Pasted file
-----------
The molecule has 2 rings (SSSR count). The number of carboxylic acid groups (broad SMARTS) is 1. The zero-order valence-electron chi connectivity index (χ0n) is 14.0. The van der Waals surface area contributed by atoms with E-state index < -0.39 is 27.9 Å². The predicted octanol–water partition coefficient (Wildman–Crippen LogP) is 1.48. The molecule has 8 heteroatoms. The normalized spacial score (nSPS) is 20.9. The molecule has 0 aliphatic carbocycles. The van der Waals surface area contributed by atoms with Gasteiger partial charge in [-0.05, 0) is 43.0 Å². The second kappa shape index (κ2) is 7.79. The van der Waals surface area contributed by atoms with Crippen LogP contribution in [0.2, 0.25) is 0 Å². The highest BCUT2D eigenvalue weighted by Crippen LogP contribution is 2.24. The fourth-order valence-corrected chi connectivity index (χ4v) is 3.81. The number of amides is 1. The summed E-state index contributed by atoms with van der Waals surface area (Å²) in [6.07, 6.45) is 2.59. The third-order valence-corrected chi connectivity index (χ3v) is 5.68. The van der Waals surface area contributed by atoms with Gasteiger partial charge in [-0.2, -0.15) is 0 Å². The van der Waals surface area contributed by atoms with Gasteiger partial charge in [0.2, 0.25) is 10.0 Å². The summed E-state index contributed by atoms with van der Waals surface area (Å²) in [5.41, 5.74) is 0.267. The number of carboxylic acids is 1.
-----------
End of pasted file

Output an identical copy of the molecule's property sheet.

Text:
The molecule has 2 rings (SSSR count). The number of carboxylic acid groups (broad SMARTS) is 1. The zero-order valence-electron chi connectivity index (χ0n) is 14.0. The van der Waals surface area contributed by atoms with E-state index < -0.39 is 27.9 Å². The predicted octanol–water partition coefficient (Wildman–Crippen LogP) is 1.48. The molecule has 8 heteroatoms. The normalized spacial score (nSPS) is 20.9. The molecule has 0 aliphatic carbocycles. The van der Waals surface area contributed by atoms with Gasteiger partial charge in [-0.05, 0) is 43.0 Å². The second kappa shape index (κ2) is 7.79. The van der Waals surface area contributed by atoms with Crippen LogP contribution in [0.2, 0.25) is 0 Å². The highest BCUT2D eigenvalue weighted by Crippen LogP contribution is 2.24. The fourth-order valence-corrected chi connectivity index (χ4v) is 3.81. The number of amides is 1. The summed E-state index contributed by atoms with van der Waals surface area (Å²) in [6.07, 6.45) is 2.59. The third-order valence-corrected chi connectivity index (χ3v) is 5.68. The van der Waals surface area contributed by atoms with Gasteiger partial charge in [-0.2, -0.15) is 0 Å². The van der Waals surface area contributed by atoms with Gasteiger partial charge in [0.2, 0.25) is 10.0 Å². The summed E-state index contributed by atoms with van der Waals surface area (Å²) in [5.41, 5.74) is 0.267. The number of carboxylic acids is 1.